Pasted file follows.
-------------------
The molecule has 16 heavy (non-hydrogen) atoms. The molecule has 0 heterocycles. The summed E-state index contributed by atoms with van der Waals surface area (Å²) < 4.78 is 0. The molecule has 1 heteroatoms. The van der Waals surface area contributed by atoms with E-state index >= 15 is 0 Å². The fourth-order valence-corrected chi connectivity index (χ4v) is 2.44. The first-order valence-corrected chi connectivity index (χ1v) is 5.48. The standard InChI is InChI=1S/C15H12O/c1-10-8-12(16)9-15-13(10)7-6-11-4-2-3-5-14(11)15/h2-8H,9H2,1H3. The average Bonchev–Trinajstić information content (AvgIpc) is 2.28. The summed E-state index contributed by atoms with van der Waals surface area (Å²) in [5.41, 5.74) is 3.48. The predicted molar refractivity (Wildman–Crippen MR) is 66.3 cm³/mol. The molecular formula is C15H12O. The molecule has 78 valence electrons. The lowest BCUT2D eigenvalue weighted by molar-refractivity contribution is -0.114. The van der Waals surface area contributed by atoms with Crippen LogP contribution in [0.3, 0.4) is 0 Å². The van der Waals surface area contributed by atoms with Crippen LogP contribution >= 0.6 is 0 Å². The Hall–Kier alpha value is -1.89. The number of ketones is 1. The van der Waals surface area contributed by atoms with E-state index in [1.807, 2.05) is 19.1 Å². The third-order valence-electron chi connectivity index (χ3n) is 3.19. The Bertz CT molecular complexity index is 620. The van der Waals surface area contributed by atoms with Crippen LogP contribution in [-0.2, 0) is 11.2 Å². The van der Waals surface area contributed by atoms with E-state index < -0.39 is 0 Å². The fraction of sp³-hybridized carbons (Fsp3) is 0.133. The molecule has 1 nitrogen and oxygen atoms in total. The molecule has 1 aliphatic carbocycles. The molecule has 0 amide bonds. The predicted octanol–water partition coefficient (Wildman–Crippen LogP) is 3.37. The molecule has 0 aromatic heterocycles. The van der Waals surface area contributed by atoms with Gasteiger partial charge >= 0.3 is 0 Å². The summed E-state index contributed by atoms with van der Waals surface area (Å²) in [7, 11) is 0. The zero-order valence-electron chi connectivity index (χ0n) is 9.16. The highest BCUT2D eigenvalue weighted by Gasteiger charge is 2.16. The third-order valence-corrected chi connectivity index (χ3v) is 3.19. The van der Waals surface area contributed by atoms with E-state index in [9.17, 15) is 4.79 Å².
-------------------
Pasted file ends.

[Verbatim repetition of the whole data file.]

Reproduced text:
The molecule has 16 heavy (non-hydrogen) atoms. The molecule has 0 heterocycles. The summed E-state index contributed by atoms with van der Waals surface area (Å²) < 4.78 is 0. The molecule has 1 heteroatoms. The van der Waals surface area contributed by atoms with E-state index >= 15 is 0 Å². The fourth-order valence-corrected chi connectivity index (χ4v) is 2.44. The first-order valence-corrected chi connectivity index (χ1v) is 5.48. The standard InChI is InChI=1S/C15H12O/c1-10-8-12(16)9-15-13(10)7-6-11-4-2-3-5-14(11)15/h2-8H,9H2,1H3. The average Bonchev–Trinajstić information content (AvgIpc) is 2.28. The summed E-state index contributed by atoms with van der Waals surface area (Å²) in [5.41, 5.74) is 3.48. The predicted molar refractivity (Wildman–Crippen MR) is 66.3 cm³/mol. The molecular formula is C15H12O. The molecule has 78 valence electrons. The lowest BCUT2D eigenvalue weighted by molar-refractivity contribution is -0.114. The van der Waals surface area contributed by atoms with Crippen LogP contribution in [0.3, 0.4) is 0 Å². The van der Waals surface area contributed by atoms with Crippen LogP contribution >= 0.6 is 0 Å². The Hall–Kier alpha value is -1.89. The number of ketones is 1. The van der Waals surface area contributed by atoms with E-state index in [1.807, 2.05) is 19.1 Å². The third-order valence-electron chi connectivity index (χ3n) is 3.19. The Bertz CT molecular complexity index is 620. The van der Waals surface area contributed by atoms with Crippen LogP contribution in [-0.2, 0) is 11.2 Å². The van der Waals surface area contributed by atoms with E-state index < -0.39 is 0 Å². The fraction of sp³-hybridized carbons (Fsp3) is 0.133. The molecule has 1 nitrogen and oxygen atoms in total. The molecule has 1 aliphatic carbocycles. The molecule has 0 amide bonds. The predicted octanol–water partition coefficient (Wildman–Crippen LogP) is 3.37. The molecule has 0 aromatic heterocycles. The van der Waals surface area contributed by atoms with Gasteiger partial charge >= 0.3 is 0 Å². The summed E-state index contributed by atoms with van der Waals surface area (Å²) in [7, 11) is 0. The zero-order valence-electron chi connectivity index (χ0n) is 9.16. The highest BCUT2D eigenvalue weighted by Gasteiger charge is 2.16. The third-order valence-corrected chi connectivity index (χ3v) is 3.19. The van der Waals surface area contributed by atoms with E-state index in [9.17, 15) is 4.79 Å².